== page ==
You know that being in possession of drugs is illegal. You’ve seen the pat-down scenes on T.V. The cop usually pulls the substance from the person’s pocket. It’s always cut-and-dry on the screen. It seems simple enough. You have to have the substance on your persons to be charged with possession, right? The answer is not as straightforward as you may think.
When it comes to controlled substances, there are two types of possession that people should be aware of:
- Actual possession
- Constructive possession
What is actual possession?
Actual possession is more reminiscent to what you see in the movies. A person has actual possession when contraband is found on their person. They may have it in their pocket or just can be simply holding it in their hand. The person in question has exclusive access to the substance.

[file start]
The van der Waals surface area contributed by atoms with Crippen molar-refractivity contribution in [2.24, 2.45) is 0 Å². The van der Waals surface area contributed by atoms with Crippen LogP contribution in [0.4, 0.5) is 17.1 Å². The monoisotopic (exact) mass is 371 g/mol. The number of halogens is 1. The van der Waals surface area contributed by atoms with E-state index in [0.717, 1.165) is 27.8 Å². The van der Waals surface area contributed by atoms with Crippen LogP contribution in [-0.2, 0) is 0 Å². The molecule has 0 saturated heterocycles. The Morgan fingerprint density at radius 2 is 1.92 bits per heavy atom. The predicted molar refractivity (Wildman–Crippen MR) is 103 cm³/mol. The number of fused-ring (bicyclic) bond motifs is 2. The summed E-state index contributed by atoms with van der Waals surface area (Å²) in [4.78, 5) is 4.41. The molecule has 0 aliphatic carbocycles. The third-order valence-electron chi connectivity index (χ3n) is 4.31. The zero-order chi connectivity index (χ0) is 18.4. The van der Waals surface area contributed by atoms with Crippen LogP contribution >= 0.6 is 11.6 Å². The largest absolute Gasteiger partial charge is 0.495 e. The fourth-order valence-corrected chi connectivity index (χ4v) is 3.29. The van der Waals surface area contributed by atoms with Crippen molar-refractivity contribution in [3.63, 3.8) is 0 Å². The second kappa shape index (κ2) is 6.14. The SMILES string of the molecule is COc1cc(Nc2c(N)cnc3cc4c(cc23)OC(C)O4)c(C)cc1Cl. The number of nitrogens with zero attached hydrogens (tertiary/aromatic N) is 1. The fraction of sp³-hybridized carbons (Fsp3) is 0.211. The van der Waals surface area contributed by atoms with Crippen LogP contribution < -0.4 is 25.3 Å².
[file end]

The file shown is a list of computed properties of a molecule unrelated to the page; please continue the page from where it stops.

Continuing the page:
What is constructive possession?
Constructive possession is a little more complicated. To have constructive possession means that the person does not have actual custody of the substance, but does have the ability to control the substance. This scenario often happens when multiple people have equal access to the substance.
What does this mean?
If a person has exclusive control over the place where the substance is found, while it is not on their person, they may be charged with constructive possession. For instance, if the substance is found in the closet of a homeowner, it is possible that constructive possession could be established.
Now think about another scenario. Say that a car full of people gets pulled over and a controlled substance is found in the vehicle. Exclusive possession of the place where the substance is found may not be easy to establish. In this case, other incriminating circumstances may need to be shown to constitute sufficient evidence of constructive possession. It may be possible that all passengers in the vehicle could be charged with constructive possession under specific circumstances. These instances usually don’t play out correctly in the movies.